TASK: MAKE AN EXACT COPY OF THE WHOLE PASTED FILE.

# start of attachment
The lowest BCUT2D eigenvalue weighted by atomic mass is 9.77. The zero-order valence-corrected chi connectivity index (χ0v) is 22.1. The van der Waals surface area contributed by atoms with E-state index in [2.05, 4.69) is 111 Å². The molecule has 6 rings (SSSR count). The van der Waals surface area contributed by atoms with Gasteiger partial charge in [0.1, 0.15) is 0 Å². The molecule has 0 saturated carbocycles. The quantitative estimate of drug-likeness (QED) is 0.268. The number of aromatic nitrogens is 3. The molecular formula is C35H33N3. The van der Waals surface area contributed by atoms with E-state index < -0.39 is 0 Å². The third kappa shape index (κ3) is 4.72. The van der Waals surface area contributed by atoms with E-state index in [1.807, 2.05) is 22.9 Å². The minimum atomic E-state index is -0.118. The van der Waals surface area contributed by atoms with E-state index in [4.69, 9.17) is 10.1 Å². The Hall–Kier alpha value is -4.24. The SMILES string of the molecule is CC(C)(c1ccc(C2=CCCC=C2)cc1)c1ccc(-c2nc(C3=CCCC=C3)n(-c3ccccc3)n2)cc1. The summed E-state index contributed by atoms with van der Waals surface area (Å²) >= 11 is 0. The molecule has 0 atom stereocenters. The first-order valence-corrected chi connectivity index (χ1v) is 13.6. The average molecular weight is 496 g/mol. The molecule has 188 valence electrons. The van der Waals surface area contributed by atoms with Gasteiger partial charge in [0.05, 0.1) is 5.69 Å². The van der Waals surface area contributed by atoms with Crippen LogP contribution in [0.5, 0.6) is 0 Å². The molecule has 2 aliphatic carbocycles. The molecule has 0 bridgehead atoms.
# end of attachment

The lowest BCUT2D eigenvalue weighted by atomic mass is 9.77. The zero-order valence-corrected chi connectivity index (χ0v) is 22.1. The van der Waals surface area contributed by atoms with E-state index in [2.05, 4.69) is 111 Å². The molecule has 6 rings (SSSR count). The van der Waals surface area contributed by atoms with Gasteiger partial charge in [0.1, 0.15) is 0 Å². The molecule has 0 saturated carbocycles. The quantitative estimate of drug-likeness (QED) is 0.268. The number of aromatic nitrogens is 3. The molecular formula is C35H33N3. The van der Waals surface area contributed by atoms with E-state index < -0.39 is 0 Å². The third kappa shape index (κ3) is 4.72. The van der Waals surface area contributed by atoms with E-state index in [1.807, 2.05) is 22.9 Å². The minimum atomic E-state index is -0.118. The van der Waals surface area contributed by atoms with E-state index in [4.69, 9.17) is 10.1 Å². The Hall–Kier alpha value is -4.24. The SMILES string of the molecule is CC(C)(c1ccc(C2=CCCC=C2)cc1)c1ccc(-c2nc(C3=CCCC=C3)n(-c3ccccc3)n2)cc1. The summed E-state index contributed by atoms with van der Waals surface area (Å²) >= 11 is 0. The molecule has 0 atom stereocenters. The first-order valence-corrected chi connectivity index (χ1v) is 13.6. The average molecular weight is 496 g/mol. The molecule has 188 valence electrons. The van der Waals surface area contributed by atoms with Gasteiger partial charge in [0.05, 0.1) is 5.69 Å². The van der Waals surface area contributed by atoms with Crippen LogP contribution in [0.5, 0.6) is 0 Å². The molecule has 2 aliphatic carbocycles. The molecule has 0 bridgehead atoms.